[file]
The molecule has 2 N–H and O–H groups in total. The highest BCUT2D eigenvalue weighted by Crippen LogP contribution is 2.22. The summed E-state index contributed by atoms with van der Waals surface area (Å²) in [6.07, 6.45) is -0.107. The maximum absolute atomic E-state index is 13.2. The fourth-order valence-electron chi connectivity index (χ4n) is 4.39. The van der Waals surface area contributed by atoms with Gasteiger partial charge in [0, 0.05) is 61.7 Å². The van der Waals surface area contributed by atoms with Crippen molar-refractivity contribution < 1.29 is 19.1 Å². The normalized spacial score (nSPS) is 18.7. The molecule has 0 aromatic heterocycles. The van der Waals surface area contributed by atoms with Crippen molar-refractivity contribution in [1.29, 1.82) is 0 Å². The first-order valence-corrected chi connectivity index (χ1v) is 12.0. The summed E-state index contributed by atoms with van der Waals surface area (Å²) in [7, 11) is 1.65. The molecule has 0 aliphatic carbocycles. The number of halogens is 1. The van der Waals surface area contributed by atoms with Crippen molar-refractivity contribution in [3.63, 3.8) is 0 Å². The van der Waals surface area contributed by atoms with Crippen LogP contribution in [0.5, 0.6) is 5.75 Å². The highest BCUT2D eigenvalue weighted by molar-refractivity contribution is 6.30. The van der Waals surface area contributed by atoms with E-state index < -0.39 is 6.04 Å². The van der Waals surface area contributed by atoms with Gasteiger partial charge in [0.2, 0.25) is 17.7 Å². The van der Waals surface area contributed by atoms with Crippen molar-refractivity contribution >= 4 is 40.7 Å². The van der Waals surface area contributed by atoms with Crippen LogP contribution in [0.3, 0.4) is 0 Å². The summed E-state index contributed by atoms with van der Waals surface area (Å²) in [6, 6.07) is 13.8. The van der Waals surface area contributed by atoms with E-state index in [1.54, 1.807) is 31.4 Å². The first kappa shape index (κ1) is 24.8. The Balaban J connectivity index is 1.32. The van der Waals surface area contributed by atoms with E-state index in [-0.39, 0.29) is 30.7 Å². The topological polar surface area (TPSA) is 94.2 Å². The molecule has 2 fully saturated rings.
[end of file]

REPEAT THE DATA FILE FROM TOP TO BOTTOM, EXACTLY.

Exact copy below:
The molecule has 2 N–H and O–H groups in total. The highest BCUT2D eigenvalue weighted by Crippen LogP contribution is 2.22. The summed E-state index contributed by atoms with van der Waals surface area (Å²) in [6.07, 6.45) is -0.107. The maximum absolute atomic E-state index is 13.2. The fourth-order valence-electron chi connectivity index (χ4n) is 4.39. The van der Waals surface area contributed by atoms with Gasteiger partial charge in [0, 0.05) is 61.7 Å². The van der Waals surface area contributed by atoms with Crippen molar-refractivity contribution < 1.29 is 19.1 Å². The normalized spacial score (nSPS) is 18.7. The molecule has 0 aromatic heterocycles. The van der Waals surface area contributed by atoms with Crippen molar-refractivity contribution in [1.29, 1.82) is 0 Å². The first-order valence-corrected chi connectivity index (χ1v) is 12.0. The summed E-state index contributed by atoms with van der Waals surface area (Å²) in [7, 11) is 1.65. The molecule has 0 aliphatic carbocycles. The number of halogens is 1. The van der Waals surface area contributed by atoms with Crippen molar-refractivity contribution in [3.63, 3.8) is 0 Å². The van der Waals surface area contributed by atoms with Crippen LogP contribution in [0.5, 0.6) is 5.75 Å². The highest BCUT2D eigenvalue weighted by molar-refractivity contribution is 6.30. The van der Waals surface area contributed by atoms with E-state index < -0.39 is 6.04 Å². The van der Waals surface area contributed by atoms with Gasteiger partial charge in [0.2, 0.25) is 17.7 Å². The van der Waals surface area contributed by atoms with Crippen molar-refractivity contribution >= 4 is 40.7 Å². The van der Waals surface area contributed by atoms with Crippen LogP contribution in [0.3, 0.4) is 0 Å². The summed E-state index contributed by atoms with van der Waals surface area (Å²) in [6, 6.07) is 13.8. The van der Waals surface area contributed by atoms with E-state index in [1.54, 1.807) is 31.4 Å². The first kappa shape index (κ1) is 24.8. The Balaban J connectivity index is 1.32. The van der Waals surface area contributed by atoms with E-state index in [-0.39, 0.29) is 30.7 Å². The topological polar surface area (TPSA) is 94.2 Å². The molecule has 2 fully saturated rings.